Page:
How Do Weather, Insects, and Diseases Impact Forests? It Depends

Forests of the southern U.S. are among the most productive and intensively managed in the world. Disturbances naturally alter forest stands, sometimes creating conditions that benefit plant or animal communities, but can cause major economic losses to landowners. What’s more, the impacts from one disturbance may invite other disturbances – dead and damaged trees can…  More 

Top Ten of 2020

As 2020 comes to an end, it is a good time to gather our most-read CompassLive stories from the past year. Each one highlights the work of USDA Forest Service scientists at the Southern Research Station. We hope you enjoy reading this collection, which includes the most popular of 2020 plus a few more that…  More 

New Science Synthesis on Soils and Soil Management

We don’t often think about what’s underneath our feet, but soils are essential for the food we eat, building materials for our homes, the clean water we drink, storing carbon and mitigating climate change, even the air we breathe. Our health and well-being depend on healthy soils. It may be time to take a closer…  More 

Dead Wood, Insects, and Fire

Dead wood is a secret harbor of biodiversity. About one-third of all insect species are saproxylic – or dependent upon dead wood – at some stage in their life cycle. The effects of common forest management practices on this important resource and the insects that use it are understudied, especially in subtropical climates. USDA Forest…  More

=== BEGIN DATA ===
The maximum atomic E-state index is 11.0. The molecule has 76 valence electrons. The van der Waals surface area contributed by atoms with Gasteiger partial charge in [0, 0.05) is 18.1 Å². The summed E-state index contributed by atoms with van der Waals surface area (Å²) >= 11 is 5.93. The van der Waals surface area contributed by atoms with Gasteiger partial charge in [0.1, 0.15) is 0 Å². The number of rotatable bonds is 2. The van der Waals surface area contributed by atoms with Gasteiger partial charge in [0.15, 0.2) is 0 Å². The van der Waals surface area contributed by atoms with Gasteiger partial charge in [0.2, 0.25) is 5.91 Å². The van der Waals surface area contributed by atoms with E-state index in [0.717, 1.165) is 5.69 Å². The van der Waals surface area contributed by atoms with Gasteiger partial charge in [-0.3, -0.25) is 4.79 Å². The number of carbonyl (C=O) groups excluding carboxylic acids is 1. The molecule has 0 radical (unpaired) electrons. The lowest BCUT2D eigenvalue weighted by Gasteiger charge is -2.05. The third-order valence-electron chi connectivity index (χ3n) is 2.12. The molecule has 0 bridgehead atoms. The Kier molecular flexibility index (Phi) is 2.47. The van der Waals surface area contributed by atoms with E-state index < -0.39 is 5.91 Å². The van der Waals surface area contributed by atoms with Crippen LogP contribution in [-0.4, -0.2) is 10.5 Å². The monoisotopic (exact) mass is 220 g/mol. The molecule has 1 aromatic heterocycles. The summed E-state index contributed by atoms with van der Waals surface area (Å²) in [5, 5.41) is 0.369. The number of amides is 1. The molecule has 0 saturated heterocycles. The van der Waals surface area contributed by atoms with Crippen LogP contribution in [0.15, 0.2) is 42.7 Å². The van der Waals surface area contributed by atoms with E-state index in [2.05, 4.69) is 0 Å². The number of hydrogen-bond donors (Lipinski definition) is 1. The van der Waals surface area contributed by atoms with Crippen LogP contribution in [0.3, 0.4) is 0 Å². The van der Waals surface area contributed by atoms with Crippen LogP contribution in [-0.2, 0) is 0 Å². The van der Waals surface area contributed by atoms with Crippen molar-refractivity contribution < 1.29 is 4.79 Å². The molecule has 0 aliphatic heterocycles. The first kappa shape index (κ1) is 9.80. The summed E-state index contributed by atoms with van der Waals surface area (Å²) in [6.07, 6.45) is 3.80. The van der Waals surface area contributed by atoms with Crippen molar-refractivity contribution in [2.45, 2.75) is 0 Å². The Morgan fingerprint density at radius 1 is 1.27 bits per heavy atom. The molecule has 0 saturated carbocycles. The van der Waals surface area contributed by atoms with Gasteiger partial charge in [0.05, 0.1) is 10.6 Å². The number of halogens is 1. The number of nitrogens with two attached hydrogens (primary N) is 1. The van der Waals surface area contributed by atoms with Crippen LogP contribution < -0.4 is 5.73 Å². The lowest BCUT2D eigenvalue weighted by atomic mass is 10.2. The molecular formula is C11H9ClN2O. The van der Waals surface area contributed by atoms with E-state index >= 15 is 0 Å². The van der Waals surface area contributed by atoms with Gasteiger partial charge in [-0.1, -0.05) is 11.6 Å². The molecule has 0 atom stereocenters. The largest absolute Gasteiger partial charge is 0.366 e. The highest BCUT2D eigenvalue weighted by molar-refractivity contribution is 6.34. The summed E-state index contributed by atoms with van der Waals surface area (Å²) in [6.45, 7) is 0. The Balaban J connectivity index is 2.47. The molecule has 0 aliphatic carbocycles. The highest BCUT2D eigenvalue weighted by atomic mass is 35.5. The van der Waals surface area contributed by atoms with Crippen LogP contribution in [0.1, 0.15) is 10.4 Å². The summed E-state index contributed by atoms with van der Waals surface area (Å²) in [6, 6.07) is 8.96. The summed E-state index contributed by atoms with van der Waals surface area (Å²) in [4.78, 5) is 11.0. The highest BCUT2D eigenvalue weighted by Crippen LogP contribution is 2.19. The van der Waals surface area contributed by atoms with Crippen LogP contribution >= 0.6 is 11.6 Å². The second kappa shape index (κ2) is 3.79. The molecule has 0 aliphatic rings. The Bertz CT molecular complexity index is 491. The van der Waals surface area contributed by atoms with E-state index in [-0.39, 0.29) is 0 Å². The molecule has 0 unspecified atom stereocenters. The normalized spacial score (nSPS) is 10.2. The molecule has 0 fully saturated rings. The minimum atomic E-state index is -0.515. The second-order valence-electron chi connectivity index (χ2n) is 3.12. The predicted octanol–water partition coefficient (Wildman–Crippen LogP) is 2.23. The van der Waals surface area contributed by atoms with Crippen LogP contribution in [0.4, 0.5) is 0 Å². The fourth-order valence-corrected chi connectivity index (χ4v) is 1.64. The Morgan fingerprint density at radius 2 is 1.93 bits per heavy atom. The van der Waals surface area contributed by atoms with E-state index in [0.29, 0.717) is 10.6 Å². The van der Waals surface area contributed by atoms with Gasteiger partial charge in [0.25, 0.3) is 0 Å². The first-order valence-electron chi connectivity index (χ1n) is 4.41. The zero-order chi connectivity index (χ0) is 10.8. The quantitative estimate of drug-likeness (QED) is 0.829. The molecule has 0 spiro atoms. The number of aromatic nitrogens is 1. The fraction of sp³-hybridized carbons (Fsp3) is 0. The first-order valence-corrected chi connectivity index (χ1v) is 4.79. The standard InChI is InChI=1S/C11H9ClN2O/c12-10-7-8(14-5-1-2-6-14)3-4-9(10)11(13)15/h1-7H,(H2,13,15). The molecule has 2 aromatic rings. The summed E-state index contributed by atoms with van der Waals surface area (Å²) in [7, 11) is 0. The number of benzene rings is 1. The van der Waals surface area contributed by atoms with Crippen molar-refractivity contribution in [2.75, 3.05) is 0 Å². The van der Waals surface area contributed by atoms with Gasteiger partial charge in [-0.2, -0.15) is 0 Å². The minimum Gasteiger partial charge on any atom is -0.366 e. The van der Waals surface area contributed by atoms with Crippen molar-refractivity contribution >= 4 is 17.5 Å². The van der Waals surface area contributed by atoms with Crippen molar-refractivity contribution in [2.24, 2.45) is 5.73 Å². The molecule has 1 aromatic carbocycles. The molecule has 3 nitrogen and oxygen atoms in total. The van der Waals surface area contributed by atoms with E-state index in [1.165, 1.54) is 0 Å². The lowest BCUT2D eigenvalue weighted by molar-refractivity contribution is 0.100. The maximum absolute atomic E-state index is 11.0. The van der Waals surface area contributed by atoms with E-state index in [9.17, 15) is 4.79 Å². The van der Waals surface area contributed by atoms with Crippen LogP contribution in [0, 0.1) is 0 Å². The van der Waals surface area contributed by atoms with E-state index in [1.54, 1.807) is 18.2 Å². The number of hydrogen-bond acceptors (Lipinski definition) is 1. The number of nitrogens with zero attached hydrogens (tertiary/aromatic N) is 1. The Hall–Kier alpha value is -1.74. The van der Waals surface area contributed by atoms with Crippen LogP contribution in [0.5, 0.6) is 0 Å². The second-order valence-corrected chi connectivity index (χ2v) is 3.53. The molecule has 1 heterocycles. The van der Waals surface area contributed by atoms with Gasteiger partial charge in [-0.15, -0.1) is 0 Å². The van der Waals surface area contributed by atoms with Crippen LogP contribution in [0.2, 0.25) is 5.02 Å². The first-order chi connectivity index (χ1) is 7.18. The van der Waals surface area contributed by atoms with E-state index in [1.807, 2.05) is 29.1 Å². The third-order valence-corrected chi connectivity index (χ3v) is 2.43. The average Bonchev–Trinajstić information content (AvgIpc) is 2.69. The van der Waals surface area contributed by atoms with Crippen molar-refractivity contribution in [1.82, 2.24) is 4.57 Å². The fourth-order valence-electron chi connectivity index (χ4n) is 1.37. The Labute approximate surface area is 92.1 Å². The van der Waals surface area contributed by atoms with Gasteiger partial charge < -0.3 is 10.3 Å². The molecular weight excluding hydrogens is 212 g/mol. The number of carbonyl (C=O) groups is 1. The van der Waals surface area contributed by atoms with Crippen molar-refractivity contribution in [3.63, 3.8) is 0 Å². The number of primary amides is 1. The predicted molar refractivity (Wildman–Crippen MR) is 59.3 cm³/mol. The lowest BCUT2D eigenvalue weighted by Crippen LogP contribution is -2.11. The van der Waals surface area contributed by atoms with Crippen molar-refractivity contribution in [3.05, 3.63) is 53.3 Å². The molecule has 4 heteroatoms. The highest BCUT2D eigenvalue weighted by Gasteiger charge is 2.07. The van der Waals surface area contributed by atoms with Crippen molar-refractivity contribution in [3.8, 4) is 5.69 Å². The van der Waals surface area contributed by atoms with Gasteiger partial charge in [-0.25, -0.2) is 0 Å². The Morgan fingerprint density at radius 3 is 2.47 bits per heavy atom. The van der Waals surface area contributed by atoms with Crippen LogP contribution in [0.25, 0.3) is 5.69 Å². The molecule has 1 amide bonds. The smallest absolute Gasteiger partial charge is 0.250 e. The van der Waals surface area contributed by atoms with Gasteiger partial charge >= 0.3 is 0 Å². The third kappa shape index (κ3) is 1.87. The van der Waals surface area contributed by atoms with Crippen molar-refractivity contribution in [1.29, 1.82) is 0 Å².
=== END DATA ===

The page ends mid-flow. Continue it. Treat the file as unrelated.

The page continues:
Research Partnerships with Native American Communities

“The Southern Research Station is working with a number of Native American tribes to promote forest ecosystem restoration and sustainability,” says Monica Schwalbach, USDA Forest Service assistant director. The projects focus on sustainability of botanical species that are important to indigenous communities. SRS researcher Michelle Baumflek is the science lead for many of these projects,…  More 

A Yearly Health Checkup for U.S. Forests

Every year, the USDA Forest Service Forest Health Monitoring (FHM) program tracks changing forest conditions, including national assessments as well as focused regional analysis. The resulting report is the only national summary of forest health undertaken on an annual basis. Forests constantly change as a result of tree growth and mortality, weather events and climate…  More 

New Directions for Fire Ecology Research

Fire is a complicated process that affects forests in diverse ways. Current methods for predicting fire effects on forests still largely rely on past observations rather than a deep understanding of how fire interacts with a forest environment. In order to more fully understand fire’s effect on an ecosystem, wildland fire must be viewed as…  More 

Trees Survive Windstorms in Upland Hardwood Forest

In 1995, Hurricane Opal toppled trees throughout the South, including parts of the southern Appalachians. Wind is a common canopy disturbance in upland oak-hickory forests, but little has been reported on naturally formed large gaps of more than six trees where a partial canopy remains. With Erik Berg, SRS researchers Stanley Zarnoch and Henry McNab…  More 

Dams & Crayfish Genetics

In Alabama, crayfishes are being separated and genetically changed, which increases the risk of local extinction. This work is not done by a mad scientist, but by dams with their reservoirs and unnatural pools of water. A novel study published in the journal Freshwater Biology by USDA Forest Service scientists Zanethia Barnett and Susan Adams,…  More 

Temperature Drives Invasive Asian Earthworm’s Hatching Success

Amynthas agrestis is an Asian earthworm that has become increasingly abundant in North American forests. The earthworms consume massive quantities of leaf litter, disrupt established food webs, and outcompete native species. Ideas for control have been limited by the lack of information on their life history traits, such as optimal hatching temperature. With UGA graduate…  More